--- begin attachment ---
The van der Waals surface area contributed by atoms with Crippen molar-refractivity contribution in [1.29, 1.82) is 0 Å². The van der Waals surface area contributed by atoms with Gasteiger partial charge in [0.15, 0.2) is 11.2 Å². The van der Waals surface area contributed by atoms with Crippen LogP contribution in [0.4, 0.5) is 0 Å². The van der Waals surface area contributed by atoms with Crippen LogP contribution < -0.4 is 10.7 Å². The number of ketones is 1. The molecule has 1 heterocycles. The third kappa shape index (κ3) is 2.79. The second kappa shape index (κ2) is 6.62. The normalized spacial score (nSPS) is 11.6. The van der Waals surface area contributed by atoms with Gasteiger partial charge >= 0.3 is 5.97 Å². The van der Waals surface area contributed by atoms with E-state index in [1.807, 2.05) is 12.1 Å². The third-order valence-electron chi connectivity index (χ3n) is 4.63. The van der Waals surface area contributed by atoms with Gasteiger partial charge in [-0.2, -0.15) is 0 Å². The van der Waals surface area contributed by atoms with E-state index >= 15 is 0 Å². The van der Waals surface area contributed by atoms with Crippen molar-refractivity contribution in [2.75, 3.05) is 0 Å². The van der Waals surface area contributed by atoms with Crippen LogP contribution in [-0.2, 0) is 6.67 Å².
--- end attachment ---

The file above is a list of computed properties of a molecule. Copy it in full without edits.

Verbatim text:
The van der Waals surface area contributed by atoms with Crippen molar-refractivity contribution in [1.29, 1.82) is 0 Å². The van der Waals surface area contributed by atoms with Gasteiger partial charge in [0.15, 0.2) is 11.2 Å². The van der Waals surface area contributed by atoms with Crippen LogP contribution in [0.4, 0.5) is 0 Å². The van der Waals surface area contributed by atoms with Crippen LogP contribution < -0.4 is 10.7 Å². The number of ketones is 1. The molecule has 1 heterocycles. The third kappa shape index (κ3) is 2.79. The second kappa shape index (κ2) is 6.62. The normalized spacial score (nSPS) is 11.6. The van der Waals surface area contributed by atoms with Gasteiger partial charge >= 0.3 is 5.97 Å². The van der Waals surface area contributed by atoms with E-state index in [1.807, 2.05) is 12.1 Å². The third-order valence-electron chi connectivity index (χ3n) is 4.63. The van der Waals surface area contributed by atoms with Gasteiger partial charge in [-0.2, -0.15) is 0 Å². The van der Waals surface area contributed by atoms with E-state index >= 15 is 0 Å². The van der Waals surface area contributed by atoms with Crippen molar-refractivity contribution in [2.75, 3.05) is 0 Å². The van der Waals surface area contributed by atoms with Crippen LogP contribution in [-0.2, 0) is 6.67 Å².